MRKT 3311 – Twitter Testing Layout Design

Back in February 2014, Mashable featured a blog post on Twitter’s design test. Twitter was considering changing their standard layout to something complete different than their traditional style. Many people commented on the new layout being too similar to Faceboook, Google+, Pinterest, and Instagram. The new design moved away from the typical vertical layout that showed tweets by how recent it was, and only focused on text messages; now the design has profile pictures on the top left of the profile, while focusing on showing more pictures. As you can see below the new twitter profile has completely changed.

 

new-twitter-profile

 

 

It would come to a surprised many people in the industry wasn’t shocked up by this news, Twitter was known to test their ideas in a small group of randomly chosen people similar to the split A/B testing. Also, these are just tests that Twitter were trying; until it becomes solidified by Twitter actually launching the new design most industry exporters brush it off like its nothing special.

As a consumer, I personal don’t use any of the popular social medias. I’ve never found an interest in Twitter, I’ve only used Twitter for school and work; even with limited experience with Twitter I believe the text based vertical stream is what gives Twitter its charm and how it separated itself from the other competition.  With that being said, it is hard to see Twitter making any major changes because normally people are not prompt about changes especially when it involves relearning how to use something that was already intimidating for non tech savvy individuals. This design test will remain as it is “a test”; until any solid evidence that Twitter is rolling with it, the new design will remain locked away from the masses.

 

Source:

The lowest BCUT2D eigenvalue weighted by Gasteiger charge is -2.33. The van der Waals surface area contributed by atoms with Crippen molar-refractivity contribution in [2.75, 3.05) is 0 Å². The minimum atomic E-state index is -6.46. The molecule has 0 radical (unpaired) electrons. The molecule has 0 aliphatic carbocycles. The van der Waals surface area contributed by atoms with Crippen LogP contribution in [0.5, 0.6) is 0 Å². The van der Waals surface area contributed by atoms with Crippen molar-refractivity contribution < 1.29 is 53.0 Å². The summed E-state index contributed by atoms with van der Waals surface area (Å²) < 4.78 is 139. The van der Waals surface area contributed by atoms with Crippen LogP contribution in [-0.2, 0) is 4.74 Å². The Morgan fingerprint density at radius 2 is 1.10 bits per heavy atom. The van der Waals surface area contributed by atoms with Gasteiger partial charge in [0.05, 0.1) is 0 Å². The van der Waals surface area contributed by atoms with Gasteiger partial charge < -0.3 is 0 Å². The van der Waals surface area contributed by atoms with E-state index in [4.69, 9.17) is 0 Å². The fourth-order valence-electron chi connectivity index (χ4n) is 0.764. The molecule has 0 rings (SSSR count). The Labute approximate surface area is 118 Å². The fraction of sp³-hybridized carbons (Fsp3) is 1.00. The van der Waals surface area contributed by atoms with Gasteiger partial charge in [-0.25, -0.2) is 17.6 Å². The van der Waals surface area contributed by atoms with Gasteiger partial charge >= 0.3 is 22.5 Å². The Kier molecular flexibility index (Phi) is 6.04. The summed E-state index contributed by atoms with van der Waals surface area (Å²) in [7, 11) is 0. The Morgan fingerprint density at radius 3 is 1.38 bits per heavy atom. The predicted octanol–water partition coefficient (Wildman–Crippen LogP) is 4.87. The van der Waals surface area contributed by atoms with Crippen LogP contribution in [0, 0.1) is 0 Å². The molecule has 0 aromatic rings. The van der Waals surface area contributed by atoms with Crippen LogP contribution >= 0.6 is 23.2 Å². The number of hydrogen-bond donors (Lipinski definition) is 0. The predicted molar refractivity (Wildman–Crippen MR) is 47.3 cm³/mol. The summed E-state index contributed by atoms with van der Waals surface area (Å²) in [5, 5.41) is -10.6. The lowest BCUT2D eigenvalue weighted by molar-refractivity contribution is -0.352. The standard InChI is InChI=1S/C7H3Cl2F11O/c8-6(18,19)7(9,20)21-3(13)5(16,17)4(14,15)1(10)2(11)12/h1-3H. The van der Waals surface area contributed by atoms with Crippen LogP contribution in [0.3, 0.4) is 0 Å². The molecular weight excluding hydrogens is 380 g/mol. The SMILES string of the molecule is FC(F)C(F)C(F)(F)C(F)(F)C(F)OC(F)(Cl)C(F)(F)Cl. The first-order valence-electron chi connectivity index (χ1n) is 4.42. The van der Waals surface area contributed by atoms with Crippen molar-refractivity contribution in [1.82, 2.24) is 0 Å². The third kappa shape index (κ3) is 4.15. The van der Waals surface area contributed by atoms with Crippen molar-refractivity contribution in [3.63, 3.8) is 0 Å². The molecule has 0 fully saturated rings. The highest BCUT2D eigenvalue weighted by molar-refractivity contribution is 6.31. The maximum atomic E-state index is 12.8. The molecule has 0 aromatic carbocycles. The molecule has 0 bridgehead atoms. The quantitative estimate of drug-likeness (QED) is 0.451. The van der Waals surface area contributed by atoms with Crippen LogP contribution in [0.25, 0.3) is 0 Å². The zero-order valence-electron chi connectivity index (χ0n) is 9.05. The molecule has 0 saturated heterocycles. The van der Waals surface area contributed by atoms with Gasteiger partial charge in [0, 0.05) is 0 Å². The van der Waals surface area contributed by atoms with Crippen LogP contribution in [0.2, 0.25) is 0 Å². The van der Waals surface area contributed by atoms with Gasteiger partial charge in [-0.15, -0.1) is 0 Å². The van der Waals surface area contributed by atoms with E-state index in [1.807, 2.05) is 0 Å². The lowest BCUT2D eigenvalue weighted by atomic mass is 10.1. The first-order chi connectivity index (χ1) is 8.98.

http://mashable.com/2014/02/11/twitter-redesign-facebook-google/?utm_content=feature_title&utm_cid=mash-prod-email-topstories&utm_emailalert=daily&utm_source=newsletter&utm_medium=email&utm_campaign=daily

http://mashable.com/2014/02/12/twitter-profile-redesign-test-update/

http://www.theverge.com/2014/2/11/5402186/twitter-tests-profile-redesign-that-focuses-on-photos-facebook-google-pinterest

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2 responses to “MRKT 3311 – Twitter Testing Layout Design”

  1. katiejesica says :

    I think no matter what when people hear about changes being made to a social media site they frequently use they are not going to like it. This is because i general people do not like change.
    another example is Facebook, Facebook seems to be always changing these days and every time is happens people complain, but eventually get used to it.
    2011 is when all the ads started to come into the Facebook news feed which people were not over enthused about but accepted it because they were not over powering yet. (Eastwood, 2014)
    since 2012 when Facebook became a publicly traded company changed to the way users see Facebook when they log in has been changing more and more, and has helped lead to the decline in users. More specifically young users because there are other social media sites they can use that are more consistent and newer.such as snap chat (Constine, 2014)
    I used to be one of those people that hated all the Facebook changed but now that I am used to it all I think is ‘here we go again’, and i think the same would happen with Twitter, people might not be impressed at first but they will come around. The question is when does it become to much that it drives people away?

  2. jessekopan says :

    Hey Jack,

    I noticed these new, redesigned profiles a few times now, and I thought exactly the same thing as others, “is this Facebook?”
    I believe the design change looks too much like Facebook’s. That being said, I do like the new look actually. It will take a bit of getting used to, as with any change, but I have a feeling this will be a change for the better.

    One thing I would like to see Twitter do is have “tutorials” to some extent. This could include basic things like “how to use Twitter” and go over the basic features and tools of Twitter, to specific tutorials such as “making the most out of hashtags”.

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